Causality in the Time of Cholera¶
Exercise Sheet 1
Instructions (read aloud in your group): Your group’s task is to use the facts described below to devise a test of the theory that a waterborne organism/pathogen is responsible for infecting humans with cholera. Your test must be feasible with the technology and resources available at the time. Your test must also be falsifiable; that is, it must be possible that you find evidence inconsistent with the waterborne germ theory of cholera’s spread. The questions on this worksheet will walk you through developing your test. You do not have to use all of the facts below in devising your test, but try not to use information beyond what you are told below.
In Ghost Map, you learned about how John Snow was able to convince the people of London that Cholera was a waterborne disease and not spread by miasma (a great lesson in the fact that not all data science requires machine learning :)).
In early 1854, Snow noticed that numerous cholera cases clustered around the Broad Street pump in the neighborhood of Soho in London. Like nearly all of the water supply of London, the pump was a public source of drinking water, cooking water and water for all other household chores for anyone who wanted it. Indoor plumbing was almost completely unheard of at this time, which meant that individuals from all walks of life obtained their water from public pumps like the Broad Street pump that were located on street corners throughout the city.
Despite the clustering of cholera cases, the workers in the brewery directly across the street from the pump did not contract cholera during the 1854 outbreak. Those who worked in other food service industries, like the bakery on the same block, however, did exhibit cases of cholera. As did other individuals involved in other retail trades. When asked, those who worked in the brewery noted that they mostly drank beer for hydration, not water, and that all of the water they obtained to brew their beer was boiled as part of the brewing process.
John Snow famously realized, as a result of this fact, that water was carrying cholera. How?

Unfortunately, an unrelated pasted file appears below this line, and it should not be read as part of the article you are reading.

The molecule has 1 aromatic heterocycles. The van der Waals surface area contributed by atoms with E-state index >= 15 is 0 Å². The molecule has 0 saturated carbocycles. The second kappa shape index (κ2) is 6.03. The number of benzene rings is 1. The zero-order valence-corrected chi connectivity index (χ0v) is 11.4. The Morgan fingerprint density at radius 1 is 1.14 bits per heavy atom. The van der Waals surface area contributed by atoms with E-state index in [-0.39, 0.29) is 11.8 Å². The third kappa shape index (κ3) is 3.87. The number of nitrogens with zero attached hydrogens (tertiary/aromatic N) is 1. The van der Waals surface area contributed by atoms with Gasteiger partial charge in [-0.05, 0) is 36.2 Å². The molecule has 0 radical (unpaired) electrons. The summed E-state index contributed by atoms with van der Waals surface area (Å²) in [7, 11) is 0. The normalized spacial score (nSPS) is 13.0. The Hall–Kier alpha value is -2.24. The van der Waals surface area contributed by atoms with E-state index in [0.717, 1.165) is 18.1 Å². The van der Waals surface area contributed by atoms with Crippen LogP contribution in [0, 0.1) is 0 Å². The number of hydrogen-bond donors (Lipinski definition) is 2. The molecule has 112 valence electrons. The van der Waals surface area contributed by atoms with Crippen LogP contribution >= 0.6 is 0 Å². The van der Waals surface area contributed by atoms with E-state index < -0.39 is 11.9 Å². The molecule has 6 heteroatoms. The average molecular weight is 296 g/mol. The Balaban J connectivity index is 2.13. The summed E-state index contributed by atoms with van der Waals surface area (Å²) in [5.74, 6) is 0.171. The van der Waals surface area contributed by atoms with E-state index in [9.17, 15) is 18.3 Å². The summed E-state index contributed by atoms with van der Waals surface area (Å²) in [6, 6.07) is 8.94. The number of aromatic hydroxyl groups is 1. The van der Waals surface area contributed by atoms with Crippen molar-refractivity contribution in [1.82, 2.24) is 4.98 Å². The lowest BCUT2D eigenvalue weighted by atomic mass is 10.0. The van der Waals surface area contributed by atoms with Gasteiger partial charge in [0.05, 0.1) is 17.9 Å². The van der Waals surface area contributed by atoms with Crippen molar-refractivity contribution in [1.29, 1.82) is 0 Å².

In this exercise, you must map the facts of this case to our counter-factual conceptual framework! Hopefully this will not only help you understand the counter-factual framework, but also allow you to think more precisely about what assumptions John Snow was implicitly making.
Using the language of the potential outcomes framework, identify the outcome of interest (\(Y\)) of interest.
Who or what do you want to observe? Do you want to observe something about individuals? Groups? Places? Things? (This is your unit of analysis.)
What is the treatment (\(T\)) in John Snow’s analysis?
Given the observations you’ve made of the outcome \(Y\), who or what do you want to compare? That is, how do you want to group your unit of analysis so that you can compare between groups? Will you make comparisons across space? Across time? Both? (This is the fundamental component of your test.)
If the waterborne germ theory of disease is correct, what differences (or lack of differences) do you expect to see in the comparisons of outcomes between groups from 4 above?
If the waterborne germ theory of disease is incorrect, what differences (or lack of differences) do you expect to see in the comparisons of outcomes between groups from 4 above?
In order to make this inference valid, what assumptions was Snow (implicitly) making about brewers and non-brewers?
If you observe the differences (or lack of differences) in outcomes between groups that support the waterborne germ theory of disease, is there anything else that could be going on that could also or alternatively account for the differences? What worries you? (This is a question about potential confounders.)
If you don’t observe the differences (or lack of differences) in outcomes between groups that support the waterborne germ theory of disease, is there anything else that could be going on that could also or alternatively account for the differences? What worries you? (This is a question about potential confounders.)